Healthcare boss speaks of ‘tremendous honour’ at receiving honorary doctorate from Keele
The leader of a local NHS trust has said he is humbled to receive an honorary doctorate from Keele University, and praised the partnership between the two institutions.
Neil Carr OBE, Chief Executive of Midlands Partnership NHS Foundation Trust (MPFT), was on campus to receive an honorary doctor of science degree, in recognition of his outstanding contribution to the development of education and research within mental health and community care, and his significant contribution to the University.
Neil, a mental health nurse by background and training, said the honorary doctorate was a “tremendous honour”, and praised Keele’s approach to widening access to nursing courses, and improving healthcare practice and outcomes through research - much of which is done in partnership with MPFT.
Neil said: “MPFT is committed to our relationship with Keele and with higher education. The reality is straightforward – NHS organisations that think about research and undertake research, that innovate practice, are far more effective in obtaining better and best outcomes for service users, for our patients.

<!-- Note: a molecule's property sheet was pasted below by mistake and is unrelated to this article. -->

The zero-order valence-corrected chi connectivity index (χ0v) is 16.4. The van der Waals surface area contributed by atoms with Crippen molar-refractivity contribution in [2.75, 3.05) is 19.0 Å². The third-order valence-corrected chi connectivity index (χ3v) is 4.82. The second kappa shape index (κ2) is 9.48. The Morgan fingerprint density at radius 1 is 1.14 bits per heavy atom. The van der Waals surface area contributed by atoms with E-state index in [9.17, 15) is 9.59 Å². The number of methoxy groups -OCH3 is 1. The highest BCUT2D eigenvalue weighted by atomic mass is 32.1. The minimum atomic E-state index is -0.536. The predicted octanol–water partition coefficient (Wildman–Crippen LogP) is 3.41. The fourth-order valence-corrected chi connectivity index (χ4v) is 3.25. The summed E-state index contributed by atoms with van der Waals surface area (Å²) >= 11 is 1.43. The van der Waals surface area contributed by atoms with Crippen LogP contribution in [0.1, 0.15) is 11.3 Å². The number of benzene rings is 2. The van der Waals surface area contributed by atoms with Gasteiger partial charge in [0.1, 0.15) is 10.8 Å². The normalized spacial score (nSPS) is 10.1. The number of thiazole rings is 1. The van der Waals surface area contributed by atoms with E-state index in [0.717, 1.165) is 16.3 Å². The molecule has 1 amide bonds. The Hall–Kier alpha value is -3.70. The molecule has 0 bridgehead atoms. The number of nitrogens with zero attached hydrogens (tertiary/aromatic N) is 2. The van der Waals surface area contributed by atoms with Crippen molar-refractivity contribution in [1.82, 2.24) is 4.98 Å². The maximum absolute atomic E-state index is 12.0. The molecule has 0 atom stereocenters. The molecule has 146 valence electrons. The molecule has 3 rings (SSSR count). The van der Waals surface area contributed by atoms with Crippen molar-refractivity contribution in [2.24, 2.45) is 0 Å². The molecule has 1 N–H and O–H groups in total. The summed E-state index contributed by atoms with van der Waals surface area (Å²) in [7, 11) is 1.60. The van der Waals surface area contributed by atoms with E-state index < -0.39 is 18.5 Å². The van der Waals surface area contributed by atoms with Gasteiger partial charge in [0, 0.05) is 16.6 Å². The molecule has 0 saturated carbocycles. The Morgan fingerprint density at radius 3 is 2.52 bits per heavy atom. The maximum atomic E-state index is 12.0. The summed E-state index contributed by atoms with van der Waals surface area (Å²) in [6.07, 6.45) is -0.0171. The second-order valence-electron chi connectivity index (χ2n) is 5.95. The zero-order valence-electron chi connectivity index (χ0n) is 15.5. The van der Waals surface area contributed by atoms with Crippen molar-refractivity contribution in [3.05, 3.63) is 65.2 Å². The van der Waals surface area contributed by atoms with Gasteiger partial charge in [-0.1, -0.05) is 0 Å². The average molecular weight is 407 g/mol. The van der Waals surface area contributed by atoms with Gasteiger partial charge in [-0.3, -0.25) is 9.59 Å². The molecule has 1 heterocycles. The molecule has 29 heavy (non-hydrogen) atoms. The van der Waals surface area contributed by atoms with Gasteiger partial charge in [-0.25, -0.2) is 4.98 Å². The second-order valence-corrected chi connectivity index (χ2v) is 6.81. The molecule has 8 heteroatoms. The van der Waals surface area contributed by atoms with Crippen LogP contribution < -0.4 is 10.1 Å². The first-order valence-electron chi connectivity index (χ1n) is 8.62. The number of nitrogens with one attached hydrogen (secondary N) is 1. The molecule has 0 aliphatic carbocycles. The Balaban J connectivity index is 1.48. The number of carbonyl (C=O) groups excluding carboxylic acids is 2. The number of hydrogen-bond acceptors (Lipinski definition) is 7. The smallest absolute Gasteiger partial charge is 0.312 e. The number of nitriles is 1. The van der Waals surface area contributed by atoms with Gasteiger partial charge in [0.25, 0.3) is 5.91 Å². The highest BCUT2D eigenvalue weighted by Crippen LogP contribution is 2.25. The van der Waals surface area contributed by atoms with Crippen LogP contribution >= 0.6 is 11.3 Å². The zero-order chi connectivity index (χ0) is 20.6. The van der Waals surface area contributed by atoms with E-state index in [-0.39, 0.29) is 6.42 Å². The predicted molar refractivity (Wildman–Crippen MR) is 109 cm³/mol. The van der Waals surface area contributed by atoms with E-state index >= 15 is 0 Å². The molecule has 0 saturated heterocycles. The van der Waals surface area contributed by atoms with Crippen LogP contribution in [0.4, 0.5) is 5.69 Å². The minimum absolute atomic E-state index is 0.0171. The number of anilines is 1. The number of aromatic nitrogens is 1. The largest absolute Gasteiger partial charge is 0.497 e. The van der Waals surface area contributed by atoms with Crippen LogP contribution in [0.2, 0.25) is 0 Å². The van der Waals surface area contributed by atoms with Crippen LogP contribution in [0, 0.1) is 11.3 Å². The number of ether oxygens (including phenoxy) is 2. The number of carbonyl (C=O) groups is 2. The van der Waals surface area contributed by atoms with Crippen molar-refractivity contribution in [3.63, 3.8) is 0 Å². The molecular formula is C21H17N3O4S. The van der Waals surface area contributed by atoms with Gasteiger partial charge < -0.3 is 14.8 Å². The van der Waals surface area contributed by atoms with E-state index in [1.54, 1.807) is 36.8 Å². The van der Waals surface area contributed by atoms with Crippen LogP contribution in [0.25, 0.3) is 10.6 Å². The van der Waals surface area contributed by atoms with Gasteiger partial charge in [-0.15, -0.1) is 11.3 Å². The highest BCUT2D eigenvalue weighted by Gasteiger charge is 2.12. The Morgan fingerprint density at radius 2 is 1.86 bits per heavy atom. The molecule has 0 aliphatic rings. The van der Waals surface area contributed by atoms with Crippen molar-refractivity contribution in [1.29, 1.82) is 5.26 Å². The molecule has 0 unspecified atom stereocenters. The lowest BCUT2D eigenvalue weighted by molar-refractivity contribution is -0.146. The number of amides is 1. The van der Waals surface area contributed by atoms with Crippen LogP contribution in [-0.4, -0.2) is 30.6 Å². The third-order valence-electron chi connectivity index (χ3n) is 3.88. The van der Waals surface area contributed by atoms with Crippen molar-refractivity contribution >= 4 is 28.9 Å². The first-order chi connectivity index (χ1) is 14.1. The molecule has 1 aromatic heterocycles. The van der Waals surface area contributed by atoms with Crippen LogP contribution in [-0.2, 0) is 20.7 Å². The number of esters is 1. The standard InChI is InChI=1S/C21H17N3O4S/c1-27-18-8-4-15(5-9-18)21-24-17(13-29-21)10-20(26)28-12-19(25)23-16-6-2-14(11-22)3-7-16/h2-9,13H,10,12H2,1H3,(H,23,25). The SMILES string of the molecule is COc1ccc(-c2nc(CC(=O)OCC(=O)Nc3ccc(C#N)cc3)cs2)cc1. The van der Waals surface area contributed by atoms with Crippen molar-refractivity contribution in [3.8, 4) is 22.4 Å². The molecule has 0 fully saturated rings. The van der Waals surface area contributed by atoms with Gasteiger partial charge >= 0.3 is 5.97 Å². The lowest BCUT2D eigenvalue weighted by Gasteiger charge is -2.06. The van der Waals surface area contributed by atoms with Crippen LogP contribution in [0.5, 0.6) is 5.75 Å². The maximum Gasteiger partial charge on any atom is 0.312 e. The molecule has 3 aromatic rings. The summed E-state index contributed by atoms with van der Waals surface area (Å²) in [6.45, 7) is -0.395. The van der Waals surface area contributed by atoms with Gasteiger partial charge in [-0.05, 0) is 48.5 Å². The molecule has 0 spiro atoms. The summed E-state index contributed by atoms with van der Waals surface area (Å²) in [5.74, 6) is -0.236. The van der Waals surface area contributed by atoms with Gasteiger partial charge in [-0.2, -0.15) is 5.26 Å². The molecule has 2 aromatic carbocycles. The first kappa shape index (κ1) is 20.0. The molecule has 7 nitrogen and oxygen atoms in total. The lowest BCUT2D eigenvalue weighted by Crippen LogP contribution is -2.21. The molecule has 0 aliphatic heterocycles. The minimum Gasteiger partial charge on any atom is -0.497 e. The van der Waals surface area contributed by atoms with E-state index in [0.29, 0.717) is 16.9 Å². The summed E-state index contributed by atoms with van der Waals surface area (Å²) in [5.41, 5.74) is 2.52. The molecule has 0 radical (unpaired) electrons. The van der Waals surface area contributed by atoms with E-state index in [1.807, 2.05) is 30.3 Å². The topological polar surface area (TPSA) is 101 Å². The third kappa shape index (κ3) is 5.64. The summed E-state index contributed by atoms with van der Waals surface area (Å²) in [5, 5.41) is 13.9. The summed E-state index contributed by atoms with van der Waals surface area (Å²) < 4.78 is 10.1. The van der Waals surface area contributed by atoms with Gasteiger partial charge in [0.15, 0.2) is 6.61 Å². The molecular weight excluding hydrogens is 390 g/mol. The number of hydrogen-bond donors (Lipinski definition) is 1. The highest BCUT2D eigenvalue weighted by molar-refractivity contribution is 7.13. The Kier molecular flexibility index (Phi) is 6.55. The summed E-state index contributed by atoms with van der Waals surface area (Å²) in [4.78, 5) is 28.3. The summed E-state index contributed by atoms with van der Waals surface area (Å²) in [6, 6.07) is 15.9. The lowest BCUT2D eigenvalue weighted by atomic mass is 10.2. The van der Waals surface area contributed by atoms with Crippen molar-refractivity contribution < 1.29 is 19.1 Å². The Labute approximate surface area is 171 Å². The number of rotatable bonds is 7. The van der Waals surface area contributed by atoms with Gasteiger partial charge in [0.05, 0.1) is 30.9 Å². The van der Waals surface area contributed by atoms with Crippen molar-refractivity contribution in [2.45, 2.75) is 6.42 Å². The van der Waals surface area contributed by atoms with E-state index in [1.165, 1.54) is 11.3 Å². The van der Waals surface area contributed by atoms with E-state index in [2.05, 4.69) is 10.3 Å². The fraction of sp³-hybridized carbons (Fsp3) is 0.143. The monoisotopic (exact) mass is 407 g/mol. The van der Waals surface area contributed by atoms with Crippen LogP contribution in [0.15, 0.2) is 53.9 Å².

“To me, that’s why it’s so important that students have the opportunity to explore different ways of working. I am absolutely committed to ensuring that nursing in particular works in a way that we can challenge the way we do things, and bring about meaningful change.”
Neil talked about the challenges of running a healthcare trust over the course of the Covid-19 pandemic, and praised the staff who did everything they could to keep the Trust going in extremely challenging circumstances.
He said: “For me, what’s so fundamentally important is staff have looked after their own welfare as well as the welfare of others, because we’ve asked staff to think and work outside of their comfort zones, and to sustain that really does take some time. Staff have responded with good grace and taken on radically different jobs to perhaps the ones we were asking them to do pre-pandemic, but for me I think one of the things that I’m most impressed with is just how staff have responded.”
He also spoke about the wide range of opportunities that today’s nursing students are presented with at both undergraduate and postgraduate level, and encouraged this week’s graduates to see their ceremonies as the start of a new chapter in their lives.
Neil added: “My advice would be to map your career, plan your career. There are opportunities available for colleagues that I could only dream of when I was in their position and first qualified. Ultimately, see this as the beginning of your journey and not the end of your journey.”
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